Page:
Inspired by the late Justin Morioka's love of bikes, MoBo is spreading the cycle. The founding members are hosting an all-ages benefit concert Saturday to raise funds and kick-start their membership drive. In addition to food, drinks and prizes, internationally renowned Indie "Jazz" band, Make A Circus, will be coming from Montreal to make their Cincy debut. Local bands performing include Peter Adams and the Nocturnal Collective, Matt Shelton, The Dandybeards and SKYBEAST.
One of MoBo's founding members, Owen Stewart-Robertson, 27, who's also the guitarist for Make A Circus, knows that riding bikes brings people together in a way that riding in cars simply can't. He wants to create a culture of bicycling, to have a safe city for everyone to bike around in.
"There's no excuse (for anything less)," he says.
Originally from New Brunswick, Canada, Stewart-Robertson started playing piano when he was 4 years old. Picking up the guitar when he was 14 opened up even more musical doors, eventually leading him into the realm of improvisation.
"It's not so much the sound (of Jazz) but more the idea that I could play and make things up on the spot," says Stewart-Robertson.
"That's why I've never been good about sticking to tradition. I was probably never a good student either."
Despite these unconventional methods of learning and playing, Stewart-Robertson attended McGill University in Montreal, earning his master's in Jazz performance. The university setting brought him across the paths of other like-minded musicians, as well as the future members of Make A Circus -- Adam Kinner (sax) and Liam O'Neill (drums).
Because the trio wanted to get away from the Jazz aesthetic incurred by years of studying music through academia, Make A Circus started pouring other influences into the standard Jazz mix. They take cues from the Brooklyn Jazz scene, which boasts underground legends like Jim Black, John Zorn and Chris Speed. They blend semblances of Eastern European and American Folk music, Grunge and even a little Scandinavian Hardcore, for good measure.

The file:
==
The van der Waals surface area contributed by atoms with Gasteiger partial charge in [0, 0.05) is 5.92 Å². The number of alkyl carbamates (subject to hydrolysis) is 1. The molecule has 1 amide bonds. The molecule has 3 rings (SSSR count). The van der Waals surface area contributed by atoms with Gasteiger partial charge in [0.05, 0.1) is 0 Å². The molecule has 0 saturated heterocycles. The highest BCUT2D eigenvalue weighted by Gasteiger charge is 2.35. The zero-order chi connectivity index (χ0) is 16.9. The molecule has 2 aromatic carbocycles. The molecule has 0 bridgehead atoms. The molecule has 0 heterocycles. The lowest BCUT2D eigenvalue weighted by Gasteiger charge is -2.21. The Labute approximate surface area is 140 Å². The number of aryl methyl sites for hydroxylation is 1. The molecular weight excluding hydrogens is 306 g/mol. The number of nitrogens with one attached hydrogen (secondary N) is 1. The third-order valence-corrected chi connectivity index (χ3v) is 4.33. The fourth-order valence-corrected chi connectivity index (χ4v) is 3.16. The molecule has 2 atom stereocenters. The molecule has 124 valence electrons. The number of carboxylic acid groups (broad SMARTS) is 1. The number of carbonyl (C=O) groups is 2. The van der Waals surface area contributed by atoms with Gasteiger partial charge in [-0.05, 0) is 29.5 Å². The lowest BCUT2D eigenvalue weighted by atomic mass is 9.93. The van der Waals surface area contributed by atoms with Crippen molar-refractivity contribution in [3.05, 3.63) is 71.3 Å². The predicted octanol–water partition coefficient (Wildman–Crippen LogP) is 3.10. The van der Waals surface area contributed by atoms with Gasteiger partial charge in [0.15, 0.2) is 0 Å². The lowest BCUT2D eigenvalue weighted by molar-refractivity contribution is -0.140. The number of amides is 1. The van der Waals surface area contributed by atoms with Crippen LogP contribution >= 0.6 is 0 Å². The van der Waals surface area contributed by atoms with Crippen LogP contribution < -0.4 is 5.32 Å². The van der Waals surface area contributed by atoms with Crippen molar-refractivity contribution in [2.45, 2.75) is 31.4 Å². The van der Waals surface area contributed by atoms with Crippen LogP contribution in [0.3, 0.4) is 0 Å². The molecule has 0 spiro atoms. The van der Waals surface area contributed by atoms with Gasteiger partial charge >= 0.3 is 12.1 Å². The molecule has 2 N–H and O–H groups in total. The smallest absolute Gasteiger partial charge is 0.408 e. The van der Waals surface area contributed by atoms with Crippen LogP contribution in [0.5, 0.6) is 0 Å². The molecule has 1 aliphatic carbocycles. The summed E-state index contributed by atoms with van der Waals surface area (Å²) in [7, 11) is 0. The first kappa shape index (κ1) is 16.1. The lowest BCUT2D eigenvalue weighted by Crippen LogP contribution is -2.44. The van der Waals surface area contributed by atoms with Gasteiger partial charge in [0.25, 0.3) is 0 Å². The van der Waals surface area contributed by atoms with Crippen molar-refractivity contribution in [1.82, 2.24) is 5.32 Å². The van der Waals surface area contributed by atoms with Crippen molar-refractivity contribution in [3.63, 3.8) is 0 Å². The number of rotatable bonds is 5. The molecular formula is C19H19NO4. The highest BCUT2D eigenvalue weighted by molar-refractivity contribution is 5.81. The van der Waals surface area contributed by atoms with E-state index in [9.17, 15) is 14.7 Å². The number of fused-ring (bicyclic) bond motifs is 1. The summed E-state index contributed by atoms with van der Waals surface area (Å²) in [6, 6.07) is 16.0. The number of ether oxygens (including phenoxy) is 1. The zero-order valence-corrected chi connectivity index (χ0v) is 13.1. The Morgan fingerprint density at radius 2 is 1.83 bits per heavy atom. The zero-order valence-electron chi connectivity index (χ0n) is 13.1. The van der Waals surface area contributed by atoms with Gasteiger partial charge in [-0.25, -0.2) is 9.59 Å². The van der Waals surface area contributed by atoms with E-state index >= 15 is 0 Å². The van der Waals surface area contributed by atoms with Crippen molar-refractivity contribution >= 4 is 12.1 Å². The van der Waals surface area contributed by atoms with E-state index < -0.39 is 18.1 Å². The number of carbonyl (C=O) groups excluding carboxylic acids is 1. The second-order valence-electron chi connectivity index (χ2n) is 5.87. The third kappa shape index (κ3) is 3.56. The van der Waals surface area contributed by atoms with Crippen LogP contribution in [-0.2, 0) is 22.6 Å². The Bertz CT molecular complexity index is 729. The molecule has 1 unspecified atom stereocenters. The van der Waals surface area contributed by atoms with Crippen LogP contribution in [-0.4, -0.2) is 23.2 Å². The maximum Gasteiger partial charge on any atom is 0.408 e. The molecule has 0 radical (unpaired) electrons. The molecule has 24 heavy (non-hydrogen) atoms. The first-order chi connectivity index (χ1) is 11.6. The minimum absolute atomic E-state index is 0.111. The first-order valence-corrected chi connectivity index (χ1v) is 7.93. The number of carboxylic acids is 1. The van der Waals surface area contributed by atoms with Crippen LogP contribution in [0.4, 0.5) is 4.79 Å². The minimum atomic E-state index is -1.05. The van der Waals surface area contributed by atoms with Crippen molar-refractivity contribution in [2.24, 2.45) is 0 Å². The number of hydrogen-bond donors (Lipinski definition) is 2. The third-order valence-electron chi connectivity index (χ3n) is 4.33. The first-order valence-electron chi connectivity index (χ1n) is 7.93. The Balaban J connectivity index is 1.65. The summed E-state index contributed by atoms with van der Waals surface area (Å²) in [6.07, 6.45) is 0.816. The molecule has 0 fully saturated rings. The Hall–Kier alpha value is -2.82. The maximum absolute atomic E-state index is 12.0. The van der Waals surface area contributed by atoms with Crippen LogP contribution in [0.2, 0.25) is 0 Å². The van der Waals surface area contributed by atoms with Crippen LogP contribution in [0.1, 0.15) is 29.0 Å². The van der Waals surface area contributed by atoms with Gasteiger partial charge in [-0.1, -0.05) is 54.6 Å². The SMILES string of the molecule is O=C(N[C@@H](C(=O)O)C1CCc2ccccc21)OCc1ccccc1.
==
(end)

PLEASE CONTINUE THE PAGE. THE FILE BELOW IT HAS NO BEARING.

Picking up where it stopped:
Stewart-Robertson says that all these influences simply coalesce into a greater understanding of music around the world. He knows that Jazz serves as a universal language for many musicians, since so many have studied it and can easily read it. He also knows that Jazz musicians are some of the best improvisers in the world.
Making decisions on the fly comes in handy, especially when Stewart-Robertson decided to move from Montreal to Cincinnati back in January. Making things up as he goes along also helps to inform the process of running a bicycle co-op, something he's never done before.
Although he understands that bikes can sometimes be viewed as complex machines that are hard to maintain, he insists that they are actually incredibly simple and anyone is capable of fixing their ride themselves.
Another founding member of MoBo (there are four of them), Lucia Palmarini, 23, says that the idea of the co-op focuses mainly on education and community values: "(We're trying to) do something that honors life." Throwing a party where anyone and everyone can get together -- bike enthusiasts as well as the average citizen who enjoys a leisurely ride through the neighborhood -- is pivotal. Maintaining workshops that teach people and their children how to fix bikes themselves, as well as providing parts and materials, is also huge. They've got the right formula, the space and the passion. Now all they need is a few more bands to finish off the crowd.
Austin Brown greets me with three of his grandfather's hand-made golf clubs in his hand. His granddaddy whittled them himself and would always beat the pants off his rich clients who were wielding their rich clubs. This DIY aesthetic carries over to his involvement with MoBo.
Frontguy for Staggering Statistics, Brown's newest musical endeavor, SKYBEAST, sounds like "internal-organ rattling controlled feedback-oriented purposeful madness -- with a little bit of math," he says with a laugh, rubbing his hand (which looks broken and is wrapped in duct tape). The SKYBEAST lineup also includes Eric Cope on drums and Gabe Molnar on guitar. Brown holds it down on bass.
"That's where we play rhythms people don't understand," he explains, still laughing and clutching a pint of Christian Moerlein.
Brown says he wants to play the event largely due to MoBo's founders.
"The people that are involved have always been selfless, community-minded people," he says, "and it's easy to get behind people like that."
Brown rides his bike as much as he can, but living through Cincinnati winters can sometimes make it hard. He admits to being a fair-weather friend of bikes.
"If I keep talking you're just going to be mad at me," he finishes.
Other musicians playing at the MoBo party offer different perspectives. Local singer/songwriter Matt Shelton looks forward to what this organization will do for the neighborhood and the world at large.
"With an inevitable gas crisis looming closer on the horizon than most people are willing to accept, I am sure that bicycle co-ops like this one will become an increasingly important part of communities everywhere," Shelton says. "Bikes might be considered an old-fashioned mode of transportation, but I believe organizations like this are among the most forward-thinking around."
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